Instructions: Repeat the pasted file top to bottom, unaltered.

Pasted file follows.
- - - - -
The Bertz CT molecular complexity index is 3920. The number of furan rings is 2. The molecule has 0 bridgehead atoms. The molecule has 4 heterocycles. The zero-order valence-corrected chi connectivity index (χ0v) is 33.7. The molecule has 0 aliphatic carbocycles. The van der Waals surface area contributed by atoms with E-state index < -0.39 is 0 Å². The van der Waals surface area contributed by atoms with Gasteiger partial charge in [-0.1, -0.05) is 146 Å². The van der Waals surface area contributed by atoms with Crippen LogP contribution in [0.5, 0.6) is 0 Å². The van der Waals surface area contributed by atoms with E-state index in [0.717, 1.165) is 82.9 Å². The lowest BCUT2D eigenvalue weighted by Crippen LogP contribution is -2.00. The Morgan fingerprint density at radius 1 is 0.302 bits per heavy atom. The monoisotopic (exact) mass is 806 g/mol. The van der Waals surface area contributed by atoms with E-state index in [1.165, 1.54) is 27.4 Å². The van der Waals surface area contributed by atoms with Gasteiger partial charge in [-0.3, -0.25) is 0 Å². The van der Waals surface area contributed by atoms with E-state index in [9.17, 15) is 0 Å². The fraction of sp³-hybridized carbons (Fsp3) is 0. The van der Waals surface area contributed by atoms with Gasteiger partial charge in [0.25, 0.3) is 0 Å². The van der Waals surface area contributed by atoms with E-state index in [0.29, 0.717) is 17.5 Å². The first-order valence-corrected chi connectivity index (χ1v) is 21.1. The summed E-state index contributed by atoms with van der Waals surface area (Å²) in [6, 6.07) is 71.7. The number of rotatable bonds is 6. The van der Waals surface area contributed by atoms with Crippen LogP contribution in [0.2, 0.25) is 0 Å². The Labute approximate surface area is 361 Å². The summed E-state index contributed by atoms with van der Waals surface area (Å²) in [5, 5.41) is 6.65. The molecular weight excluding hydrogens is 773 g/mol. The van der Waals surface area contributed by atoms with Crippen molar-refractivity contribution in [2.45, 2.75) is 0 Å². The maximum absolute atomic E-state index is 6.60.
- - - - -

The Bertz CT molecular complexity index is 3920. The number of furan rings is 2. The molecule has 0 bridgehead atoms. The molecule has 4 heterocycles. The zero-order valence-corrected chi connectivity index (χ0v) is 33.7. The molecule has 0 aliphatic carbocycles. The van der Waals surface area contributed by atoms with E-state index < -0.39 is 0 Å². The van der Waals surface area contributed by atoms with Gasteiger partial charge in [-0.1, -0.05) is 146 Å². The van der Waals surface area contributed by atoms with Crippen LogP contribution in [0.5, 0.6) is 0 Å². The van der Waals surface area contributed by atoms with E-state index in [0.717, 1.165) is 82.9 Å². The lowest BCUT2D eigenvalue weighted by Crippen LogP contribution is -2.00. The Morgan fingerprint density at radius 1 is 0.302 bits per heavy atom. The monoisotopic (exact) mass is 806 g/mol. The van der Waals surface area contributed by atoms with E-state index in [1.165, 1.54) is 27.4 Å². The van der Waals surface area contributed by atoms with Gasteiger partial charge in [-0.3, -0.25) is 0 Å². The van der Waals surface area contributed by atoms with E-state index in [9.17, 15) is 0 Å². The fraction of sp³-hybridized carbons (Fsp3) is 0. The van der Waals surface area contributed by atoms with Gasteiger partial charge in [0.25, 0.3) is 0 Å². The van der Waals surface area contributed by atoms with E-state index in [0.29, 0.717) is 17.5 Å². The first-order valence-corrected chi connectivity index (χ1v) is 21.1. The summed E-state index contributed by atoms with van der Waals surface area (Å²) in [6, 6.07) is 71.7. The number of rotatable bonds is 6. The van der Waals surface area contributed by atoms with Crippen LogP contribution in [0.2, 0.25) is 0 Å². The Labute approximate surface area is 361 Å². The summed E-state index contributed by atoms with van der Waals surface area (Å²) in [5, 5.41) is 6.65. The molecular weight excluding hydrogens is 773 g/mol. The van der Waals surface area contributed by atoms with Crippen molar-refractivity contribution in [2.45, 2.75) is 0 Å². The maximum absolute atomic E-state index is 6.60.